Puerto Rico Debt Crisis: A Bond Guide as Potential Defaults Loom

Can Washington Fix Puerto Rico's Mounting Debt Crisis?

Puerto Rico’s fiscal crisis reached a turning point this week when one of its agencies, the Public Finance Corp., defaulted on a bond payment for the first time.

Standard & Poor’s said the decision could imperil the government’s ability to borrow money as it risks running out of cash within the next few months. The rating company said more defaults may follow.

Like other municipal borrowers, the island has many types of bonds, sold by different agencies and backed by different funds and legal safeguards.

Here’s a list of the commonwealth’s biggest bond issuers, how much long-term debt they have, and when major monthly payments are due, according to data compiled by Bloomberg. Puerto Rico’s bond payments total about $209 million from September through November before swelling to a combined $1.4 billion in December and January, the data show.

General-obligations: $13 billion. They’re backed by the commonwealth’s full faith and credit. The island’s constitution says general obligations must be repaid before other expenses. Maturity and interest payments are due in July, with the bulk of other interest paid in January.

Puerto Rico Sales Tax Financing Corp.: $15.2 billion. These bonds, called Cofinas, are repaid from dedicated sales-tax revenue. A $6.2 billion portion of the debt, called senior-lien, is repaid first. The remaining $9 billion, called subordinate-lien, get second dibs. Maturity and interest payments are due in August, with the bulk of other interest paid in February.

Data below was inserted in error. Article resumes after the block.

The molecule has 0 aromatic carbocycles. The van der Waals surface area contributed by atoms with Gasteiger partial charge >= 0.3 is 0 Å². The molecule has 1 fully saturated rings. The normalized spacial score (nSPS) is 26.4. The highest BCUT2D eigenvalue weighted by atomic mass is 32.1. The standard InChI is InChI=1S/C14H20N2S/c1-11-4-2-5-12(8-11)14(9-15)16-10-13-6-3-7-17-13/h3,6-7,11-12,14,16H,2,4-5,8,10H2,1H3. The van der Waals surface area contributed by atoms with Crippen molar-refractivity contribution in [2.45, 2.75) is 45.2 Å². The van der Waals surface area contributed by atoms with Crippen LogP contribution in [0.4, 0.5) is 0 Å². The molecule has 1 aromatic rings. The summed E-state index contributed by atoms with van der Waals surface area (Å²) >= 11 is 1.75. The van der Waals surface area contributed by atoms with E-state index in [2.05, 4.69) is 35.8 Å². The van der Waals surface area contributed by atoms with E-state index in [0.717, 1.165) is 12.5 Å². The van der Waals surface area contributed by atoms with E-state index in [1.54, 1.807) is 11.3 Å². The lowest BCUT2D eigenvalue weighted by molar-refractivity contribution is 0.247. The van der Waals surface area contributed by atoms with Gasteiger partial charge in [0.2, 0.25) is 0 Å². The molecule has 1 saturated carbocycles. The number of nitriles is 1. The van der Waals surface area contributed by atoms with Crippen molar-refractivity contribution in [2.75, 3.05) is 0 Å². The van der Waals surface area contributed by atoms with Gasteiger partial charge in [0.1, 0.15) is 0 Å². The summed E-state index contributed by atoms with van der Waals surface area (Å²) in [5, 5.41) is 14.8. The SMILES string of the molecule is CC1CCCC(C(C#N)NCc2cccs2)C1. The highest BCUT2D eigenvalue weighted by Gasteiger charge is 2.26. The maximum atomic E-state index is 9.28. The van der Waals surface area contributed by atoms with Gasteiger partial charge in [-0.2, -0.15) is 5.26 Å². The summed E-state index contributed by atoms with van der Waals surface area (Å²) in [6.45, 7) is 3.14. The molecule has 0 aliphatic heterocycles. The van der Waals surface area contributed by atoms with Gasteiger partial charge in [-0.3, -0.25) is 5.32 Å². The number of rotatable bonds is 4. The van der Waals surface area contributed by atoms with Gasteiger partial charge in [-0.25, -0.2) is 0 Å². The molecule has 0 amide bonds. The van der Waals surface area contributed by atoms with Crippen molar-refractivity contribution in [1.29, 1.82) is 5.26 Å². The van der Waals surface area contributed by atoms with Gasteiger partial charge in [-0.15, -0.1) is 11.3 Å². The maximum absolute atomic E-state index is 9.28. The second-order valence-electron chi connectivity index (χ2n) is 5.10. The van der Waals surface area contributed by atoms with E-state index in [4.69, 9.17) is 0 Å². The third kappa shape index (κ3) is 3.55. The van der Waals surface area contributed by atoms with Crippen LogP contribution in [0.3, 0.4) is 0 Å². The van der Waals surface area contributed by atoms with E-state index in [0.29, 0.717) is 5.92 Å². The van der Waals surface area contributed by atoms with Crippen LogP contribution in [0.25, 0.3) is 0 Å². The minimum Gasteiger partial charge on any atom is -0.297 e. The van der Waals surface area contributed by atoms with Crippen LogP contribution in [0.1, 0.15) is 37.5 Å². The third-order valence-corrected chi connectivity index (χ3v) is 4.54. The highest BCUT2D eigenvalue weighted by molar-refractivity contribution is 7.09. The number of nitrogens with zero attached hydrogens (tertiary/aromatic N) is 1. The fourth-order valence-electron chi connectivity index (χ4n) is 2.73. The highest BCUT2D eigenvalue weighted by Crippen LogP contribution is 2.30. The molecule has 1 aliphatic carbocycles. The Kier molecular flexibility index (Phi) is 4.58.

Puerto Rico Electric Power Authority: $8.3 billion. Prepa, as it’s called, is the island’s main supplier of electricity and repays the debt from what it charges customers. Maturity and interest payments are due in July, with the bulk of other interest paid in January.

Puerto Rico Government Development Bank: $5.1 billion. The GDB lends to the commonwealth and its localities. When those loans are repaid, the bank can pay off its debt. The agency covered debt bills due this month. Its next bond payment is in December.

Puerto Rico Highways & Transportation Authority: $4.7 billion. The highway agency repays its debt with gas-tax revenue. Maturity and interest payments are due in July, with the bulk of other interest paid in January.

Puerto Rico Public Buildings Authority: $4.1 billion. The PBA bonds are repaid with lease revenue from public agencies, departments and instrumentalities of the commonwealth. Maturity and interest payments are due in July, with the bulk of other interest paid in January.

Puerto Rico Aqueduct & Sewer Authority: $4 billion. The utility, called Prasa, supplies most of the island’s water. The debt is repaid from water rates charged to customers. Maturity and interest payments are due in July, with the bulk of other interest paid in January.

Puerto Rico Pension-Obligation Bonds: $2.9 billion. The taxable debt was sold to bolster the island’s main pension fund. The bonds are repaid from contributions that the commonwealth and municipalities make to the retirement system. The next maturity is July 2023.

Puerto Rico Infrastructure Financing Authority: $1.9 billion. Called Prifa, the agency has sold the island’s rum-tax bonds. These are securities repaid from federal excise taxes on rum made in Puerto Rico. Most of Prifa’s bonds mature every July, with additional interest payments in January.

Puerto Rico Public Finance Corp.: $1.09 billion. The PFC bonds are repaid with money appropriated from the legislature. The agency defaulted on its Aug. 1 debt-service payment because the legislature failed to do so. Maturity and interest payments are due in August, with the bulk of other interest paid in February.

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